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Scott Muni, Rosko, and Alison Steele, the Night Bird! Source(s): Some people think cause thieves have thick walls from prison or even hick wallets, but it's not true.

Please note that comments are moderated, and will sometimes take a few days to appear. I overlooked that short mention. Those were the days.”, Those WERE the days!

Learn more. My apologies, I just noticed someone did mention it. All of these idioms are about as useful as a poopie flavored lolli-pop.

It always struck me as a dicey name for a band, implying to the literal-minded, as it does, that one’s music is “pearls” and one’s audience are “swine.” But I’m in good company in my skeptical reaction to the phrase; Carl Sandburg, for instance, pointed out that “Those in fear they may cast pearls before swine are often lacking in pearls” (“The people, yes,” 1936). But “factoid” really means “something that many people believe to be true but probably isn’t.”. ‘Pearls before swine’ comes from New Testament: Matthew: 7:6. "The Dictionary of Cliches" by James Rogers (Ballantine Books, New York, 1985) says "thick as thieves" means "intimate, conspiratorially close." To be a thief you must be foolish or THICK HEADED, hence thick as thieves.


— Milton Valenzuela. Disambiguation page providing links to topics that could be referred to by the same search term, https://en.wikipedia.org/w/index.php?title=Thick_as_Thieves&oldid=978589736, Disambiguation pages with short descriptions, Short description is different from Wikidata, Creative Commons Attribution-ShareAlike License, "Thick as Thieves", by Dashboard Confessional from, "Thick as Thieves", by Natalie Merchant from, "Thick as Thieves", by the Summer Set from, "(You & Me) As Thick as Thieves", a song by, This page was last edited on 15 September 2020, at 20:28. be (as) thick as thieves definition: 1. to be very close friends and share secrets, etc. Buddy.” Across the short distance separating them, the two But he’s black, […]. Although Ledge wanted to deck him for touching him, he did nothing except fix a hard stare on him. ), and they have fun and run around the moors and is never boorsed.

In any case I looked it up, found this site, showed it to her (after a couple days for her to cool down) and she understood.

What great programming! Can’t find anything like that now, sadly.

“Thick as thieves” is a bit more recent than “pearls before swine,” first appearing in print in the early 19th century (“She and my wife are as thick as thieves, as the proverb goes,” 1833), although it was certainly in oral use long

I’m surprised that the origin of “pearls before swine” was not mentioned to be from the biblical text, Matthew 7:6, where Jesus, delivering His well-known Sermon on the Mount, said not to throw your pearls before swine. I used to hear them on the old WNEW-FM, the flagship of free-form FM radio in New York City. I've been told that it means "numerous" as in "The mosquitos were as thick as thieves", but my understanding is that it means more like "close" as in "When the two cousins were up to no good they were as thick as thieves".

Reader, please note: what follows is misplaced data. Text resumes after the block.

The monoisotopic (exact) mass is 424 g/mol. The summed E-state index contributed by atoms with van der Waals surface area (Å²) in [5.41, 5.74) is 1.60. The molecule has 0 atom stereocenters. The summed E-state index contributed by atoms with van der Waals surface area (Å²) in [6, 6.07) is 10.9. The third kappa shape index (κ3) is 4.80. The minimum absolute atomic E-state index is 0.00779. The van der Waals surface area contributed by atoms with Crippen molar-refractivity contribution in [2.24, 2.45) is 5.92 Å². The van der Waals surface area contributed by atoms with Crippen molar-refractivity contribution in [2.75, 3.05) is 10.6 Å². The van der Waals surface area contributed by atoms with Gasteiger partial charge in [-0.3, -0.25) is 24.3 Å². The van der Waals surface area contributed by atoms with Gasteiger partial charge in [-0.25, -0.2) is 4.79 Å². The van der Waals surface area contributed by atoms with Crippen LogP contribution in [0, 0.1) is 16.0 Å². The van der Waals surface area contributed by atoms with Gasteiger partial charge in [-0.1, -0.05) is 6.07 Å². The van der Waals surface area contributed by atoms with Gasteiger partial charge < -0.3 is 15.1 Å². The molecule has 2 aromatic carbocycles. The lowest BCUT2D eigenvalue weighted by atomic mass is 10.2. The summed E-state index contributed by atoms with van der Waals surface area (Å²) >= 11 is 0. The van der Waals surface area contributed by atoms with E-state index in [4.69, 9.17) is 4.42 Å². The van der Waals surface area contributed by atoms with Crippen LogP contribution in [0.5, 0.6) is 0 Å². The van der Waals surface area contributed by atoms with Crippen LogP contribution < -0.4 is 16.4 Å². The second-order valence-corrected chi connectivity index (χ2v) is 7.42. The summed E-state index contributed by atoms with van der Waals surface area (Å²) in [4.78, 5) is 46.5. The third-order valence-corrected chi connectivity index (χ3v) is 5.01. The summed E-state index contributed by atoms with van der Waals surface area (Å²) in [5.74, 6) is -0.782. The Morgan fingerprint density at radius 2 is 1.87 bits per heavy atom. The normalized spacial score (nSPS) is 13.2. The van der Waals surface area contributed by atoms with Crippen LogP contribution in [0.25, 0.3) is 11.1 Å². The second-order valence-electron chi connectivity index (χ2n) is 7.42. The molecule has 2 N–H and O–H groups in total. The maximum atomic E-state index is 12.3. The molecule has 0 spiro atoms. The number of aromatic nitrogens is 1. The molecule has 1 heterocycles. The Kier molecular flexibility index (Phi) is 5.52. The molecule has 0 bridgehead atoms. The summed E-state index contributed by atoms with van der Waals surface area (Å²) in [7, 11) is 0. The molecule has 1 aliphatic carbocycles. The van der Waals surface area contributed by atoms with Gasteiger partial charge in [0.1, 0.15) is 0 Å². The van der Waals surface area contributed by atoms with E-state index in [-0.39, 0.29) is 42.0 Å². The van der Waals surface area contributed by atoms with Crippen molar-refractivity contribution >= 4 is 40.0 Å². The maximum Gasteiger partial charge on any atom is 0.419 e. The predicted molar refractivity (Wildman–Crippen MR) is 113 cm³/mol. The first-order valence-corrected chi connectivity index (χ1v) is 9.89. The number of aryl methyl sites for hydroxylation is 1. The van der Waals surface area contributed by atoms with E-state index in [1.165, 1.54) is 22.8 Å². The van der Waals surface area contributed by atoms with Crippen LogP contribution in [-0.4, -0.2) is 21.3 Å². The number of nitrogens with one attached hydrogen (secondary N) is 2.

As a noun, "the thick part" (of anything), from mid We deeply appreciate the erudition and energy of our commenters.

In Reply to: Thick as thieves posted by Bob on September 04, 2000 : : Does anyone know the actual meaning and/or origin of the phrase "thick as thieves"?

But the phrase itself is biblical in origin, from the Gospel of Matthew, recounting the admonition of Jesus in the Sermon on the Mount to “Give not that which is holy unto the dogs, neither cast ye your pearls before swine, lest they trample them under their feet, and turn again and rend you.”. Your comments frequently make an invaluable contribution to the story of words and phrases in everyday usage over many years. My mistake. Thick headed is what is meant.

They’re pretty thick on the ground here,” 1919).

All of these phrases involve a figurative use of “thick” in the sense of “closely packed, crowded” also found in such phrases as “thick on the ground,” meaning “very numerous; common” (“I see you’re some kind of general. “Thick as thieves” is a bit more recent than “pearls before swine,” first appearing in print in the early 19th century (“She and my wife are as thick as thieves, as the proverb goes,” 1833), although it was certainly in oral use long before that (thus the reference to “proverb” in that citation).

That’s two good questions, and you get bonus points for using “factoid” in a sense close to that which Norman Mailer (who invented the word in 1973 in his book “Marilyn”) intended, to wit: “… facts which have no existence before appearing in a magazine or newspaper ….” The pseudo-newspaper USA Today (motto: “Television you can wrap fish in”) went on to use “factoid” to mean “short news item” (“Four out of ten Americans can’t add four and ten!”).

http://www.gocomics.com/pearlsbeforeswine?ref=comics, Wuthering Heights - WHAT DOES IT MEAN? A asks B to go first, saying, “Age before beauty.” B does indeed go first and says, “Pearls before swine”! Or the joke about two people bowing each other out of the room.